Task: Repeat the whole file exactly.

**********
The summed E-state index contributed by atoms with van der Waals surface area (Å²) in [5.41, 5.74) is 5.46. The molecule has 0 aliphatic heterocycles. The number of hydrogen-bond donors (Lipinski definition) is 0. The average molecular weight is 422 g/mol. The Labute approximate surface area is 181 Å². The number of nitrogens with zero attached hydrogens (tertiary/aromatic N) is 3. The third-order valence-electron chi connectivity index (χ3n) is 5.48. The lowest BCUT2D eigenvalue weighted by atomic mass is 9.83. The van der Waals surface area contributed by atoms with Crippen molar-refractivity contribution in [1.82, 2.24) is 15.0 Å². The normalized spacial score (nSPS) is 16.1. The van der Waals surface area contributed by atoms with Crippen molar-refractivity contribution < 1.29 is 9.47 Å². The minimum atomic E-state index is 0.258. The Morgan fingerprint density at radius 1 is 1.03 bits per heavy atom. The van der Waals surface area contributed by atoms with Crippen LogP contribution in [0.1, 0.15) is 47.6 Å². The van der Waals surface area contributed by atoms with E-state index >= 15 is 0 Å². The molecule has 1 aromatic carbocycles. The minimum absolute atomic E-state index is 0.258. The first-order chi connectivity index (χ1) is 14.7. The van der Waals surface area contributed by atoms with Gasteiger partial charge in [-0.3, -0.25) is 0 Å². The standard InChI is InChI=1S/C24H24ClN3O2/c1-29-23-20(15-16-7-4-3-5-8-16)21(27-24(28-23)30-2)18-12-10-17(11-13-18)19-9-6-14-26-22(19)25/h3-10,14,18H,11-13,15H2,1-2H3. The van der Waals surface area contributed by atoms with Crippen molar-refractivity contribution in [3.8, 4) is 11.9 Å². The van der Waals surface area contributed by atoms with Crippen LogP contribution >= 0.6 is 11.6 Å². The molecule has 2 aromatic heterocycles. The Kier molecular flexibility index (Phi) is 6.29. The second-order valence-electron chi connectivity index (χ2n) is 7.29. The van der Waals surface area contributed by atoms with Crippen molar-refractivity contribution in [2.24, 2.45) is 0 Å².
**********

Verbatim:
The summed E-state index contributed by atoms with van der Waals surface area (Å²) in [5.41, 5.74) is 5.46. The molecule has 0 aliphatic heterocycles. The number of hydrogen-bond donors (Lipinski definition) is 0. The average molecular weight is 422 g/mol. The Labute approximate surface area is 181 Å². The number of nitrogens with zero attached hydrogens (tertiary/aromatic N) is 3. The third-order valence-electron chi connectivity index (χ3n) is 5.48. The lowest BCUT2D eigenvalue weighted by atomic mass is 9.83. The van der Waals surface area contributed by atoms with Crippen molar-refractivity contribution in [1.82, 2.24) is 15.0 Å². The normalized spacial score (nSPS) is 16.1. The van der Waals surface area contributed by atoms with Crippen molar-refractivity contribution < 1.29 is 9.47 Å². The minimum atomic E-state index is 0.258. The Morgan fingerprint density at radius 1 is 1.03 bits per heavy atom. The van der Waals surface area contributed by atoms with Crippen LogP contribution in [0.1, 0.15) is 47.6 Å². The van der Waals surface area contributed by atoms with E-state index >= 15 is 0 Å². The molecule has 1 aromatic carbocycles. The minimum absolute atomic E-state index is 0.258. The first-order chi connectivity index (χ1) is 14.7. The van der Waals surface area contributed by atoms with Gasteiger partial charge in [-0.3, -0.25) is 0 Å². The standard InChI is InChI=1S/C24H24ClN3O2/c1-29-23-20(15-16-7-4-3-5-8-16)21(27-24(28-23)30-2)18-12-10-17(11-13-18)19-9-6-14-26-22(19)25/h3-10,14,18H,11-13,15H2,1-2H3. The van der Waals surface area contributed by atoms with Crippen molar-refractivity contribution in [3.8, 4) is 11.9 Å². The van der Waals surface area contributed by atoms with Crippen LogP contribution >= 0.6 is 11.6 Å². The molecule has 2 aromatic heterocycles. The Kier molecular flexibility index (Phi) is 6.29. The second-order valence-electron chi connectivity index (χ2n) is 7.29. The van der Waals surface area contributed by atoms with Crippen molar-refractivity contribution in [2.24, 2.45) is 0 Å².